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I have collected psychophysiological data measuring the subjects' (two groups) ability to perceive vibration. A vibrating probe moves against the skin at smaller and smaller displacements, and the subject indicates when they feel the vibration. Unfortunately, at high frequencies, the probe can only move a short distance, and sometimes the largest distance that the probe can move is still not large enough for the subjects to perceive. Thus, I have accurate threshold values for some subjects, but for some who never felt the vibration, I simply have a value that I know their threshold is greater than. Is there any way for me to still include this data? And what is the best way to analyze it?

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These are called censored observations. How to include it depends on the kind of statistical analysis you are conducting. –  user10525 Jun 14 '12 at 21:12
I agree with Procrastinator except that I would use the term truncated. The approach to a simlar problem called right censoring occurs in survival analysis there you keep the truncated value but have an indicator variable to tell you whether the value is a complete value or a censored one. In survival analysis there is a simple way to deal with this but that is because you are estimating a survival curve. Here you may be wanting to calculate averages. If you ignore the trucation you underestimate the average. If you throw out the truncated points you underestimate the average. –  Michael Chernick Jun 14 '12 at 21:37
To properly incorporate the truncated values you would need to have a probability model for the probe distance given that it is greater than the threshold. You could then take the mean of that distribution and compute a weighted average using the average for the values that were not trncated with the average for the truncated distribution where the weighting is according to the proportion of cases truncated. –  Michael Chernick Jun 14 '12 at 21:37
Truncation is what would happen if you threw away the unquantified data. You don't want to do that! You are correct, Cale, that there is information in these censored values and in suspecting that there are some standard ways to analyze them (and pitfalls for the unwary). But to provide a good answer we would need to know what kind of analysis you seek. In particular, the treatment of these data is fundamentally different depending on whether they appear as dependent or independent variables in a regression. Perhaps you could elaborate on this? –  whuber Jun 27 '12 at 3:11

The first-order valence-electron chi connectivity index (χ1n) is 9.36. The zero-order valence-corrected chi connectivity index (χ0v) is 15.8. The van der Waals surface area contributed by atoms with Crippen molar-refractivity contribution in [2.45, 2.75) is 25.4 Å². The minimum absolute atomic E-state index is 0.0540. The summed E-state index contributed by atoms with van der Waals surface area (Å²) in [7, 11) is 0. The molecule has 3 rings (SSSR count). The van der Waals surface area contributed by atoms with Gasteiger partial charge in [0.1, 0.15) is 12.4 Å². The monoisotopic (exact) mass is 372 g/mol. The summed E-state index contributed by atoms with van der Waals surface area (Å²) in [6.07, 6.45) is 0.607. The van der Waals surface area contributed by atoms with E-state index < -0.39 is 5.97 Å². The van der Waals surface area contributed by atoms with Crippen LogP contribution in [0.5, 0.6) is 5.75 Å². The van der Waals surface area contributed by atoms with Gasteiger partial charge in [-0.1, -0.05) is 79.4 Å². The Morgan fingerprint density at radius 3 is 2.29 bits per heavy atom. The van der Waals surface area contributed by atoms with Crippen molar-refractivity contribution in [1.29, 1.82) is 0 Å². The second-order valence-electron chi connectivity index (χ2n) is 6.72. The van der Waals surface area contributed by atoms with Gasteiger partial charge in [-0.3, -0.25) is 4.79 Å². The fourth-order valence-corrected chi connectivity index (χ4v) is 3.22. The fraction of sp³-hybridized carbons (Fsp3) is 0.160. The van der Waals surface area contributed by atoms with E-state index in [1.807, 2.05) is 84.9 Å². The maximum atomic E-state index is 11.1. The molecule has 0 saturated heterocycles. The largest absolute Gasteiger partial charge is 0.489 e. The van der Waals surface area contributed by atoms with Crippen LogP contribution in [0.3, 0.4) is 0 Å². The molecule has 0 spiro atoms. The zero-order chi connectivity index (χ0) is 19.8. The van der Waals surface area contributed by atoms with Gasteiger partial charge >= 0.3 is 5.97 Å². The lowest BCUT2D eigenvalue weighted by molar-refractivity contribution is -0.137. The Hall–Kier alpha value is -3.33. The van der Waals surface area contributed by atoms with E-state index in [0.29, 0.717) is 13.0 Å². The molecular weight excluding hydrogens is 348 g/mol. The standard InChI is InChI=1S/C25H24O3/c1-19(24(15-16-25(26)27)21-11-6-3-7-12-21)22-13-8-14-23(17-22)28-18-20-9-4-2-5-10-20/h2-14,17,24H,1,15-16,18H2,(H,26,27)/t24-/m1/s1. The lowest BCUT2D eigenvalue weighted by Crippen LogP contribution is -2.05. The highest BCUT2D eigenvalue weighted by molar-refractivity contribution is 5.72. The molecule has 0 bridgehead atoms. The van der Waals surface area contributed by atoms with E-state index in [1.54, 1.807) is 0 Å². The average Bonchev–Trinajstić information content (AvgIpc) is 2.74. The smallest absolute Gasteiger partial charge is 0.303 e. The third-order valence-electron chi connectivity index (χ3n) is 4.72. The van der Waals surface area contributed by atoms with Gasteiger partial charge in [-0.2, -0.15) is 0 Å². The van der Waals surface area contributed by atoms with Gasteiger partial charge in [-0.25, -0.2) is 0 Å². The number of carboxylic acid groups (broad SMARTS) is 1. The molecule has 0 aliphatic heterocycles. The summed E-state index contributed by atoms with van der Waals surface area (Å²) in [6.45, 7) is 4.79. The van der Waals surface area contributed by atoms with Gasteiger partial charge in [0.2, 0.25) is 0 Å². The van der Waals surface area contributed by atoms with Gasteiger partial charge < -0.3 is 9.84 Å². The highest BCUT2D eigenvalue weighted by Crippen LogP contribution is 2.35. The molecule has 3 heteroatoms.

Small detail unrelated to the statistical question at hand but it might be useful to know: Data of this kind are usually called “psychophysical” data, not “psychophysiological” (which include things like heart rate or skin conductance measures but not subjective judgments about sensations). This could also help you look for literature on how people usually treat this type of data. –  Gaël Laurans Nov 28 '12 at 8:56
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2 Answers

I like to use heterogeneous Mixture Models to describe combined effects from fundamentally different sources.

You might look at something like a "Zero Inflated Poisson" model in the style of Diane Lambert. "Zero-Inflated Poisson Regression, With an Application to Defects in Manufacturing", Diane Lambert, Technometrics, Vol. 34, Iss. 1, 1992

I find this idea particularly delightful because it seems to contradict the notion that application of statistical design of experiments to medicine cannot fully cure disease. Behind the notion is the idea that the scientific method cannot complete its purpose in medicine comes from the idea that there is no disease data from a "perfectly" healthy individual and so that data cannot inform remedy of disease. Without measurement there is no room to improve.

Using something like a zero-inflated model allows one to extract useful information from data that is partially "error free". It is using insight into the process to take the information that could be thought of as "silent" and make it speak. To me this is the kind of thing you are trying to do.

Now I can't begin to assert which combinations of models to use. I suspect that you could use a zero-inflated Gaussian Mixture Model (GMM) for starters. The GMM is a bit of an empirical universal approximator for continuous PDFs - like the PDF cousin of the Fourier Series approximation, but with the support of the central limit theorem to improve the global applicability and allow typically many fewer components in order to make a "good" approximation.

Best of Luck.


More on zero-inflated models:

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Clustering the results and defining a scale might be a solution.

Make a category variable like so (or differently):

  1. High sensitivity
  2. Normal sensitivity
  3. Low sensitivity
  4. Insensitive (the ones that are off the scale in your case)

You could use this variable to do the analysis, but whether the results are meaningful depends on how well you define the categories.

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